What lesson can you take from the elite Olympic performers to help you up your game?
The late great Dr. Susan Jeffers was a renowned psychologist, a friend, and author of the classic book Feel the Fear and Do It Anyway. Susan used to advise people to "pick up the mirror instead of the microscope." Meaning: take a good look at yourself before you start turning a critical eye on others.
Summer gets me thinking of lazy days at the beach or backyard, sipping rosé, and just hanging out. Thinking, but not necessarily doing.
I danced my way through school: ballet in elementary, tap in high school and contemporary in college. I had some great teachers, but my all-time favorite taught me not just about dance, but about life.
I have a friend who is a font of ingenious ideas, none of which will ever see the light of day. He's a wonderful guy and inspires a lot of people, but the truth is, he's more talk than action. A total dreamer.
How do we know if the message we're sending is the message that others are receiving? Check out the following communication killers.
Not everyone is born confident and comfortable when it comes to making meaningful connections with others.
One of my guilty pleasures is watching home design shows, the messier the better. (Hey, no judging!) On one series, families choose between staying in their old house with a slight remodel...
Italian immigrant Sam Rodia spent more than thirty years constructing the Watts Towers - a surprisingly graceful maze of seventeen interconnected sculptures - in the Watts neighborhood of Los Angeles.
As a coach, I'm frequently asked to help both up-and-coming and senior leaders enhance their executive presence, that elusive but unmistakable quality that makes others sit up and take notice.
I just returned from a graduation ceremony in Washington D.C. It got me thinking about what advice would have been helpful to me coming out of high school or college.
When I was hired as head of PR and corporate communications for Universal’s worldwide television group, the company was in a major transition.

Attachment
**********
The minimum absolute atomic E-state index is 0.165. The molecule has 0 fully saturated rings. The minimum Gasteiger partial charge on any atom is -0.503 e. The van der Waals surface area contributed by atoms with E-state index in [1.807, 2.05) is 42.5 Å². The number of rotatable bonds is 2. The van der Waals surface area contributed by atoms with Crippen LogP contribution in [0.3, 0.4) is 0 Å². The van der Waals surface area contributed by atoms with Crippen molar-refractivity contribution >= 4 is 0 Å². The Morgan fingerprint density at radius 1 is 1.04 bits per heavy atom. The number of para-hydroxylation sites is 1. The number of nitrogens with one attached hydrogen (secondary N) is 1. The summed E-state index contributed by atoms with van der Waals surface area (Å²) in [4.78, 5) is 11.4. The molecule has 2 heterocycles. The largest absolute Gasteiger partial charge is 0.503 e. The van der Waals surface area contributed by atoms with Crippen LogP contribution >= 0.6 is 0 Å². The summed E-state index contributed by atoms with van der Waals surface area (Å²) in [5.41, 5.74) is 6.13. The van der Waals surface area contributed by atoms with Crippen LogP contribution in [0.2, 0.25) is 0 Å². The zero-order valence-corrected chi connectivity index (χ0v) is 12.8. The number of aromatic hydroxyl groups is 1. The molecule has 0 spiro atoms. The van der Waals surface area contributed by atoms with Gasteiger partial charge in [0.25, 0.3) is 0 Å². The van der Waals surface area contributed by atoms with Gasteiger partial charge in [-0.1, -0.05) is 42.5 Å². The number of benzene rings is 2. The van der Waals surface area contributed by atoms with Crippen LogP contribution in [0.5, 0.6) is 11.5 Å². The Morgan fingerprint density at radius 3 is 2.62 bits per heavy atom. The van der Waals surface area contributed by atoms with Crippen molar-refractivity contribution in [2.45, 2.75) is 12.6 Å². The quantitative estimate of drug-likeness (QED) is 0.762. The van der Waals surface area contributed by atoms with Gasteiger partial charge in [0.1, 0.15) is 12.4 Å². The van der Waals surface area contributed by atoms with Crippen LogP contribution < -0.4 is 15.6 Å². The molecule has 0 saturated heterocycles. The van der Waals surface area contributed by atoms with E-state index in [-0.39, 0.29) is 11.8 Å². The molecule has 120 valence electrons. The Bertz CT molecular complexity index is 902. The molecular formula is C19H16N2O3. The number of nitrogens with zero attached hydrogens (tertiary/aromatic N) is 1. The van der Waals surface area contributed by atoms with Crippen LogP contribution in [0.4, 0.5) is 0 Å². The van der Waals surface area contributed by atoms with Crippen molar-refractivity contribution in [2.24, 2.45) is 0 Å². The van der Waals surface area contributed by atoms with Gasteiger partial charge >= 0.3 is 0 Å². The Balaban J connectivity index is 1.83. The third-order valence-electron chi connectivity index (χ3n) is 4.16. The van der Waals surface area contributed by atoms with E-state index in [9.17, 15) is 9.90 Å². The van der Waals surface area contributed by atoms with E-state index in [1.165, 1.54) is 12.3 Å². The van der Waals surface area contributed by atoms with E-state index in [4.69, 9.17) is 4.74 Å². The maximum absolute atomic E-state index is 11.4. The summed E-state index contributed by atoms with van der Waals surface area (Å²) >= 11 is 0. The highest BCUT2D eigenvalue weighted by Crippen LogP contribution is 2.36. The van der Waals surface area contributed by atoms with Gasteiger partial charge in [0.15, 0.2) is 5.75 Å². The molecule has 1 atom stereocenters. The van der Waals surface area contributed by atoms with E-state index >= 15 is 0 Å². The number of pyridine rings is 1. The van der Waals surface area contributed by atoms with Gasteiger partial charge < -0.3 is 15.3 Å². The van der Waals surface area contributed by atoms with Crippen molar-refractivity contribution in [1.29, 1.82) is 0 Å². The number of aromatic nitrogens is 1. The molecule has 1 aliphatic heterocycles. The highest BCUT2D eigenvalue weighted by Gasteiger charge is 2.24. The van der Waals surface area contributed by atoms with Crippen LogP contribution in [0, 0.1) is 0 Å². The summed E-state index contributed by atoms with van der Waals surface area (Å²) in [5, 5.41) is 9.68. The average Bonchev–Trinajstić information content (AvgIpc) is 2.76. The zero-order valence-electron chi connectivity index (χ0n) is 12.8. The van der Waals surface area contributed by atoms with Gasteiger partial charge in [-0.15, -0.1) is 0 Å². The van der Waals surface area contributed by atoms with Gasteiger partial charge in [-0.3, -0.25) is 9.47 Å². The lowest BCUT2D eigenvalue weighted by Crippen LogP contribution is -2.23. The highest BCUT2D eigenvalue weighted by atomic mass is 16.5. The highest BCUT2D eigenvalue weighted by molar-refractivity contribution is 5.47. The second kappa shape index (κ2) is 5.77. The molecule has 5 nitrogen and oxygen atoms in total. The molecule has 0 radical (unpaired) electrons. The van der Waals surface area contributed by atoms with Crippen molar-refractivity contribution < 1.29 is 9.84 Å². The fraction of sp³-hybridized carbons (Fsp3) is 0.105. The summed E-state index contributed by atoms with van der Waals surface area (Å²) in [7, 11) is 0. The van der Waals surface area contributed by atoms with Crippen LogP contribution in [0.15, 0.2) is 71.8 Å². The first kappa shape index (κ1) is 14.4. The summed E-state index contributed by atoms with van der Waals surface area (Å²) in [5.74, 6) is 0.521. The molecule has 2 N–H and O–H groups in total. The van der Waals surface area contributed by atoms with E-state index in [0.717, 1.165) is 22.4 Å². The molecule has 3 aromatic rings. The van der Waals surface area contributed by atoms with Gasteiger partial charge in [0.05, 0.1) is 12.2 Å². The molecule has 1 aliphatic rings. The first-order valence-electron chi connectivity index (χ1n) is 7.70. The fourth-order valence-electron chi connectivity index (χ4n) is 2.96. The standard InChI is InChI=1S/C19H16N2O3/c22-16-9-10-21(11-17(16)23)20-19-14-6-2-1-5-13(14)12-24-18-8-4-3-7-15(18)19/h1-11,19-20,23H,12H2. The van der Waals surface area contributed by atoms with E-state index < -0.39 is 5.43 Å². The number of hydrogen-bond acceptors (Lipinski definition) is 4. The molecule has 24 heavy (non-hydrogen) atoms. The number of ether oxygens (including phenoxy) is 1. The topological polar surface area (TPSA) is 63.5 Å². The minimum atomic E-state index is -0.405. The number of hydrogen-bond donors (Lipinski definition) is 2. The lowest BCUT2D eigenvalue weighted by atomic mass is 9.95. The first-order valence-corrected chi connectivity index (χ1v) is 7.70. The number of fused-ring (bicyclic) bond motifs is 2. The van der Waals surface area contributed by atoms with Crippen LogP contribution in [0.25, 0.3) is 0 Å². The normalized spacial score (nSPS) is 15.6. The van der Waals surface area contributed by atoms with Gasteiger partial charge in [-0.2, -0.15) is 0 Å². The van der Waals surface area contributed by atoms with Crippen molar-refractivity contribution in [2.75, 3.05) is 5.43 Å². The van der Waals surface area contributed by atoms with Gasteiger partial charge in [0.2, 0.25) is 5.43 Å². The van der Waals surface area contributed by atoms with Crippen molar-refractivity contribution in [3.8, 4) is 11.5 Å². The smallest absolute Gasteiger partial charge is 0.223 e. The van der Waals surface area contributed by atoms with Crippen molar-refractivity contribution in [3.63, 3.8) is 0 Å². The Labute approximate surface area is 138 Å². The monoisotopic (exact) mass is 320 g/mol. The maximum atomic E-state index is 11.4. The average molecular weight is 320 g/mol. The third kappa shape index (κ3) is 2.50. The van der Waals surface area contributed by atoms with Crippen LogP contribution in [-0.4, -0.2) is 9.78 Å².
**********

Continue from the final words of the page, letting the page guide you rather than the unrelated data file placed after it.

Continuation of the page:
You probably understand that organizations need a "why message" to create emotional links with customers, clients, and colleagues.
With end-of-year projects, holiday shopping, and more calories than you care to count, your sense of work-life balance may be more out of whack than ever.
Change is a good thing, but too much change all at once can wear out even the hardiest team member.
With as much time as most of us spend on the job, it’s important to honor our unique personalities and preferences where we can.
We all have something in our private mythology that makes us feel special, but is known only to those closest to us.
You don't always need a formal 360 Assessment to see how other see you. Try this simple strategy to determine other's perceptions of you...
Are you still using the old "praise sandwich" model of giving feedback? That is, sandwiching your criticism between two slices of praise. If so, it's time to ditch the sandwich in favor of Fearless Feedback.
My book Capture the Mindshare explores seven actions critical for organizational success: Clarify, Commit, Collaborate, Connect, Compete, Communicate, and Contribute. But there's one more "C" that is equally important and that is Courage, though perhaps it should be Cabbage. Here's why...